And unfortunately a lot of people are falling right into this trap.
Published 8/11, Updated 11/25/14
(TheAntiMedia) Following what may be the greatest few months in decades of exposure to police brutality following the shooting of Mike Brown in Ferguson, officer Darren Wilson will not be indicted on any charges. Peaceful protests that began shortly after the shooting in August were met with full on military style anti-riot police, and the same tactics were once again used when protests flared up following the Darren Wilson ruling.
What started as a peaceful protest soon turned into a small riot which resulted in some stores being looted and police cars burned.
While the riots will not help the cause, they are also not surprising considering the sharp uptick in anti-police sentiment stemming from the massive amount of police violence against the working poor and minorities in America; police violence which is increasingly being captured on cell phone cameras and posted online daily. We have a whole section on the Police State on our website which can be viewed here.
Frustration is now boiling over after decades of discriminatory policing, near-zero accountability, and lack of will from lawmakers to reel in the spiraling police state. In fact, as we have documented in depth, the militarization of the police is rising despite the increased outcry from concerned citizens against it. The overbearing presence of riot police in Ferguson deployed to contain peaceful protesters may have been the very spark which ignited the rioting in the first place.
To be clear, rioting did not start on August 24th until police began mass-deploying tear gas and other crowd dispersal tactics and an overwhelming majority of protesters remained peaceful.
In the predictable manner in which the corporate media operates, the news cycle has been shifted away from the tragedy of the killing of 18 year old Michael Brown, and switched to the few who lost their cool and began looting and rioting. While the riots are newsworthy, the main focus of the news coverage should be on the death of this unarmed young man, and the overall rise of documented police brutality that is permeating in all corners of America. More Americans have been killed in the last decade by the police than the total number of US soldiers killed in the entire Iraq war, but they won’t talk about that on TV.
This screen shot from Fox News on the incident perfectly exemplifies my point:
But, as the corporate media so often does, news stories are attempting to turn this horrible tragedy into a polarizing wedge issue rather than a unification against police brutality; and the media’s spin is working. People on our Facebook page can been seen commenting with emotionally filled knee-jerk reactions to the rioting, as if insured property damage is more important than the loss of innocent life. The argument is being shifted to whether or not looting was called for, rather than unifying like a laser on the misuse of police powers, where the argument should be.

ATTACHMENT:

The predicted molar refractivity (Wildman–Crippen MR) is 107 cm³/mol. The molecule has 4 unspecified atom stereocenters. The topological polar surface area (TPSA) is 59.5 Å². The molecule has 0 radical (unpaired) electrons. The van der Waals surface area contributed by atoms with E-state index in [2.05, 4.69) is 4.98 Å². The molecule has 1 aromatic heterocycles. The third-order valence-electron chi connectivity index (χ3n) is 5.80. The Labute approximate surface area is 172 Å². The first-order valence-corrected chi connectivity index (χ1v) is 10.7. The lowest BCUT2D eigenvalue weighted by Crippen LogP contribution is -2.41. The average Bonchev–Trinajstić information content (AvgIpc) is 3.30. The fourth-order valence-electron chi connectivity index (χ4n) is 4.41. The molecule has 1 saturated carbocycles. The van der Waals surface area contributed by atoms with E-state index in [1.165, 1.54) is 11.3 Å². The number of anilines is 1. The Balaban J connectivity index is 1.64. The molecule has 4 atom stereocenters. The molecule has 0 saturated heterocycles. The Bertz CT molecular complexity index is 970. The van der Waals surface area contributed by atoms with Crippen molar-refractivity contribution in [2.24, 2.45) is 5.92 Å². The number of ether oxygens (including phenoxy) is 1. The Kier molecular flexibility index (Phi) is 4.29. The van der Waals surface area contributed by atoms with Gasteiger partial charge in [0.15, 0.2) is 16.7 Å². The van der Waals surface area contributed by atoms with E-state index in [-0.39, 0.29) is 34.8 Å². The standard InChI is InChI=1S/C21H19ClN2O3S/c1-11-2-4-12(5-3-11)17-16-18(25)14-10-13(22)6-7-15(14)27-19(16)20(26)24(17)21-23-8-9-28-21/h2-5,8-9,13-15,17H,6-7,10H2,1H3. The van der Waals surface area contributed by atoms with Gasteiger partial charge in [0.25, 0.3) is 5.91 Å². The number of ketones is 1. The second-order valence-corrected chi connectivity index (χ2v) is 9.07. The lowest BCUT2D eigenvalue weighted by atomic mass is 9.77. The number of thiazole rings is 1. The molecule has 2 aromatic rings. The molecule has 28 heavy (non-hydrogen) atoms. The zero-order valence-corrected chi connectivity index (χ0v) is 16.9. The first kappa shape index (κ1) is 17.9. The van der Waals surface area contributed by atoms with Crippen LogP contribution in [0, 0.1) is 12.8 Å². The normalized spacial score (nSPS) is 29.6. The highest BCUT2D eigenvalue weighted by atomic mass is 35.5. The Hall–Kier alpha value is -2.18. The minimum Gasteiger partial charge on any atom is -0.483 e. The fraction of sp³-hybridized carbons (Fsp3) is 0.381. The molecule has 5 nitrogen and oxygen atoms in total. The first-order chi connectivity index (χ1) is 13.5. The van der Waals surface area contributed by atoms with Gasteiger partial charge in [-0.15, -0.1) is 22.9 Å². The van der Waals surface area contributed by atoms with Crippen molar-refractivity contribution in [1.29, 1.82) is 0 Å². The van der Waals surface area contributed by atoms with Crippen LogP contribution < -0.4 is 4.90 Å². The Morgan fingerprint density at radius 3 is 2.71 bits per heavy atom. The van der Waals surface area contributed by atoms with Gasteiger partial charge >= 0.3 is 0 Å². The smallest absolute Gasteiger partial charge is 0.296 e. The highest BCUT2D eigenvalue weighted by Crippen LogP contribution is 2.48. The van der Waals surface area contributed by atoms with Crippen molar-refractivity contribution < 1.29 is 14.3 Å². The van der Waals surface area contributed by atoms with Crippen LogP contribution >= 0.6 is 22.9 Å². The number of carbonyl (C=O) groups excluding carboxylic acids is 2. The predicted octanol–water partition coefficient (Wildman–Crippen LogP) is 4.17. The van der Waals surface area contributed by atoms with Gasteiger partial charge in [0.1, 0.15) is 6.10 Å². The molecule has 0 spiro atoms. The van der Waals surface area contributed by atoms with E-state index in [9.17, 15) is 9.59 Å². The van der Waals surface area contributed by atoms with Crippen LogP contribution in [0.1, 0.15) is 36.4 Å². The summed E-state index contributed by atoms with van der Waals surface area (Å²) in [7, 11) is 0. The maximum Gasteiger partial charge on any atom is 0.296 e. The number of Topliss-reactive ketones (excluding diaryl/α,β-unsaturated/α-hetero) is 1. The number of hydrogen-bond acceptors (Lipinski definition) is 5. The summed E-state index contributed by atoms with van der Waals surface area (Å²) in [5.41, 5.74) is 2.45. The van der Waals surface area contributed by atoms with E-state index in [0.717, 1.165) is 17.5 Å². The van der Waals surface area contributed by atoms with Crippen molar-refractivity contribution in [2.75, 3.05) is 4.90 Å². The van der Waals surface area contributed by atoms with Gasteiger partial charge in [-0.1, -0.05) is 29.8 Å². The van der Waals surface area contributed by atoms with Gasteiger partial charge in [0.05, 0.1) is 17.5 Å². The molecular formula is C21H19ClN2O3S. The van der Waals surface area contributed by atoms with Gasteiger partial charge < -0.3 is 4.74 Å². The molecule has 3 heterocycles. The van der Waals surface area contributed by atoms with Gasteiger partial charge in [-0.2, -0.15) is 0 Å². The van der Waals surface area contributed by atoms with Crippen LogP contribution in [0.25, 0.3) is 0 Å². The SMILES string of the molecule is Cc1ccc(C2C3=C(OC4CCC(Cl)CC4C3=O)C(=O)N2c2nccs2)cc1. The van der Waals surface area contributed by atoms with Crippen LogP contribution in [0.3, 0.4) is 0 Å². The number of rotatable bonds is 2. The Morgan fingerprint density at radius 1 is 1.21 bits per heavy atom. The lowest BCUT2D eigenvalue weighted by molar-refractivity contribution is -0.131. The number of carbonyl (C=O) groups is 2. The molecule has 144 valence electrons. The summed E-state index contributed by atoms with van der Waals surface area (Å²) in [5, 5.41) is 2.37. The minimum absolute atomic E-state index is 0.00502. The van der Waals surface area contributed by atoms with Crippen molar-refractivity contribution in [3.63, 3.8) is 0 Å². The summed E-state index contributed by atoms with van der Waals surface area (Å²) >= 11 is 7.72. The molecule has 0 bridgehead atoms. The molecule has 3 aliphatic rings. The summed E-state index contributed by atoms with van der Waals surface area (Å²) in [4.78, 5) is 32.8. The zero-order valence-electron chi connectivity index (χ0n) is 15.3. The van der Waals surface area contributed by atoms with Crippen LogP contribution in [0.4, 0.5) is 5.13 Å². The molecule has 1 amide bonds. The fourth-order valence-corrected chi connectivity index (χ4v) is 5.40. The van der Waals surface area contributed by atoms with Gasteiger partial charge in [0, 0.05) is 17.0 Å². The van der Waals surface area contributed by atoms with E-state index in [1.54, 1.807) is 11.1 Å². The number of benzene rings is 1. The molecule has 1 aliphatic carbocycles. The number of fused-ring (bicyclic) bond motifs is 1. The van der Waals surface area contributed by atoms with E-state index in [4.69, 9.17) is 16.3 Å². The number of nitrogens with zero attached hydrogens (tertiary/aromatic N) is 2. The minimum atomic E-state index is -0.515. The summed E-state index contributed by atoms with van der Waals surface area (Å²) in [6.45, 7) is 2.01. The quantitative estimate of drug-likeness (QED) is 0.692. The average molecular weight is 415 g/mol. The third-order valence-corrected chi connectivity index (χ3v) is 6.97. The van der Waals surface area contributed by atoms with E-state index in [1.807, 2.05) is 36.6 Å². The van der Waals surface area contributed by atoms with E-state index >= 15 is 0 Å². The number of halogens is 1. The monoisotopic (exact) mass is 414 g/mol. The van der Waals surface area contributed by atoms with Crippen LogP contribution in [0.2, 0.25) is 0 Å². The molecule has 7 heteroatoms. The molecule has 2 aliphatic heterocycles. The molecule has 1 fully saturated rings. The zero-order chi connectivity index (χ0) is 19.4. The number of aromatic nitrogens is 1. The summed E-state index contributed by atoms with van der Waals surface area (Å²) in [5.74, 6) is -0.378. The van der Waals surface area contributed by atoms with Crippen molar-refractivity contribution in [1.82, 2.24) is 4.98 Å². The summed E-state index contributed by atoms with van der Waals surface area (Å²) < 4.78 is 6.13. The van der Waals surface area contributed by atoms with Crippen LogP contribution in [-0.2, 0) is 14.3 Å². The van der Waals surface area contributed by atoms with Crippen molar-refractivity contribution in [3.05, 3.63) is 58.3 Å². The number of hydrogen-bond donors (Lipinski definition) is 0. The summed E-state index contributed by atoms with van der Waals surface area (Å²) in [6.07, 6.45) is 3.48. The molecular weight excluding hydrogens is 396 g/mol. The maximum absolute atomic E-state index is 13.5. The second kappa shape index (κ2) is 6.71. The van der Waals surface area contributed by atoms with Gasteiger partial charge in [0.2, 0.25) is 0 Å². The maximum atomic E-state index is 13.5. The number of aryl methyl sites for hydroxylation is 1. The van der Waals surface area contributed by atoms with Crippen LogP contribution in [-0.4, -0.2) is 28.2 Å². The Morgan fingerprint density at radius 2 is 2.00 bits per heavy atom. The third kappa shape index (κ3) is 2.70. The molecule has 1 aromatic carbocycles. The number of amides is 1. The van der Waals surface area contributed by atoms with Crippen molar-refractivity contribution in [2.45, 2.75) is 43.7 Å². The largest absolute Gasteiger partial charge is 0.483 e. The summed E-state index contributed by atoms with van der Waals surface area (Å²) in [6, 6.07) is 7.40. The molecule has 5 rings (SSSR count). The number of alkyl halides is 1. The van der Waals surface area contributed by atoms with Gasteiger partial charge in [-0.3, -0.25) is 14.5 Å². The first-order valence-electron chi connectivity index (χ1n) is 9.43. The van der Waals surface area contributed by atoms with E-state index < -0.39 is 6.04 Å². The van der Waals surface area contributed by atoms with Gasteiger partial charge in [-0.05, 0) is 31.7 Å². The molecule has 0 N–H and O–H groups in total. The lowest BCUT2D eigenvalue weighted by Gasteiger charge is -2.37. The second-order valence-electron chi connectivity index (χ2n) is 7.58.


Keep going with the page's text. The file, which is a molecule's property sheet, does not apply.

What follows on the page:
The truth is that the entire country has been looted beyond repair. Burning down a few chain stores isn’t going to help nor damage what is left of what once was America. There was a banker coup in the US in 1913 which has since robbed American taxpayers blind to the tune of trillions of dollars. We were looted when the government lied to get us into war in Iraq, for which they built 20,000 armored vehicles which cost at least $500,000 each. Do the math, that adds up to $10 billion dollars. Now they’ve brought those same weapons that we were lied to in order to build, and brought them home to turn them against the taxpayers that financed them. We were looted when the government bailed out Wall Street in 2009, which cost over $16 trillion, and left places like Ferguson, MO to bankruptcy and foreclosure. This is the looting that we should be talking about, not a few petty skeletons of what were once locally owned businesses. The problems we face in America are much larger than a few burnt storefronts.
The simple fact of the matter is that police accountability has moved to the forefront of the American psyche. The damage done to a few businesses can and will be repaired and their insurance will likely cover losses due to the looting. However, Michael Brown’s family will never get their son back no matter what happens on the streets. The agenda coming from the media should be about preventing these types of catastrophes from happening through increased pressure on police and promoting innovative measures to improve accountability; the rioting should be an afterthought.
If you are more concerned about a few material goods being looted and/or destroyed than you are about the loss of innocent life at the hands of an out of control police apparatus, then your priorities are in the wrong place. Don’t let the corporate media and their government handlers who all too often provide cover for police misconduct divide us. We’re too close now to let these divide and conquer games derail our momentum that is rising against the police state.
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